Space Missions Cause Significant Bone Loss, New Study Claims

Space Missions Cause Significant Bone Loss, New Study Claims

Perhaps you’ve already heard about astronauts feeling a bit under the weather after engaging in a space mission, not to mention that they have trouble readapting to Earth’s gravity. A new study confirms that space travel is far from being just a walk in the park, and it raises new concerns regarding long-term space missions to the Moon, Mars, and beyond.

17 astronauts who were also members of the International Space Station (ISS) participated in the new study in question, and Yahoo News tells us more. Nine of these people had to deal with permanent bone mineral density loss because of their space missions that lasted between four and seven months. The lack of gravity in space is also what causes significant bone loss, as the new research claims.

Six months of space flights are equivalent to 20 years on Earth

The new study says the bone loss that astronomers have to deal with during space missions is so significant that six months spent above the atmosphere will be equivalent to two decades that passed by while keeping feet on the ground. Space agencies need to overcome such issues for their astronauts by imposing programs of phsycal exercises and improving their nutrition.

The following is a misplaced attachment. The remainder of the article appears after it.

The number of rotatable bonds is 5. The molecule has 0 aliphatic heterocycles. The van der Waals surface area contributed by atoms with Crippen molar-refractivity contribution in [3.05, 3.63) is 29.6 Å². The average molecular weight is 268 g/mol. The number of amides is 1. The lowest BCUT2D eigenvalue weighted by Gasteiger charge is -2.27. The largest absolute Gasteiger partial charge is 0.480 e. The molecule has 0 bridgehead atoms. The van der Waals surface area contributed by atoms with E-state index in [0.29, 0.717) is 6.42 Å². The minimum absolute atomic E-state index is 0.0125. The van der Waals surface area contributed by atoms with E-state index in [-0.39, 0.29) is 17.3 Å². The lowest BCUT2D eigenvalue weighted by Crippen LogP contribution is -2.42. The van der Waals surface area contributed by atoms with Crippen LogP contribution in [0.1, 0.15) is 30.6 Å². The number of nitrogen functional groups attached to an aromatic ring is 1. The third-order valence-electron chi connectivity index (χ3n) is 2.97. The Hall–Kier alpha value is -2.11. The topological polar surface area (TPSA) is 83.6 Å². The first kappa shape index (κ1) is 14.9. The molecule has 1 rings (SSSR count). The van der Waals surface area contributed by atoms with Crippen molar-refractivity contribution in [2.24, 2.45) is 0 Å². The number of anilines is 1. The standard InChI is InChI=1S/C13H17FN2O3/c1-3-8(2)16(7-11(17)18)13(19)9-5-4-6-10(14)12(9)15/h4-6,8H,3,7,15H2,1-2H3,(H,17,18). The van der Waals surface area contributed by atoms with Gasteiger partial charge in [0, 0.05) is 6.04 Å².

Perhaps even more concerning, the study has also found that only about half of bone loss can be recovered a year after returning from a space mission. 

Professor Leigh Gabel from the University of Calgary, who led the research, explained as Yahoo News quotes:

Astronauts experienced significant bone loss during six-month spaceflights – loss that we would expect to see in older adults over two decades on Earth, and they only recovered about half of that loss after one year back on Earth,

We know that astronauts lose bone on long-duration spaceflight.

What’s novel about this study is that we followed astronauts for one year after their space travel to understand if and how bone recovers.

The longer a space mission is, the reduced the likelihood of recovery will be. Therefore, in the case of many of us men who were dreaming of becoming astronauts when we were little, maybe it was better that we got other jobs in the end. 

The new research was published in Scientific Reports.

Cristian Antonescu

Even since he was a child, Cristian was staring curiously at the stars, wondering about the Universe and our place in it. Today he's seeing his dream come true by writing about the latest news in astronomy. Cristian is also glad to be covering health and other science topics, having significant experience in writing about such fields.

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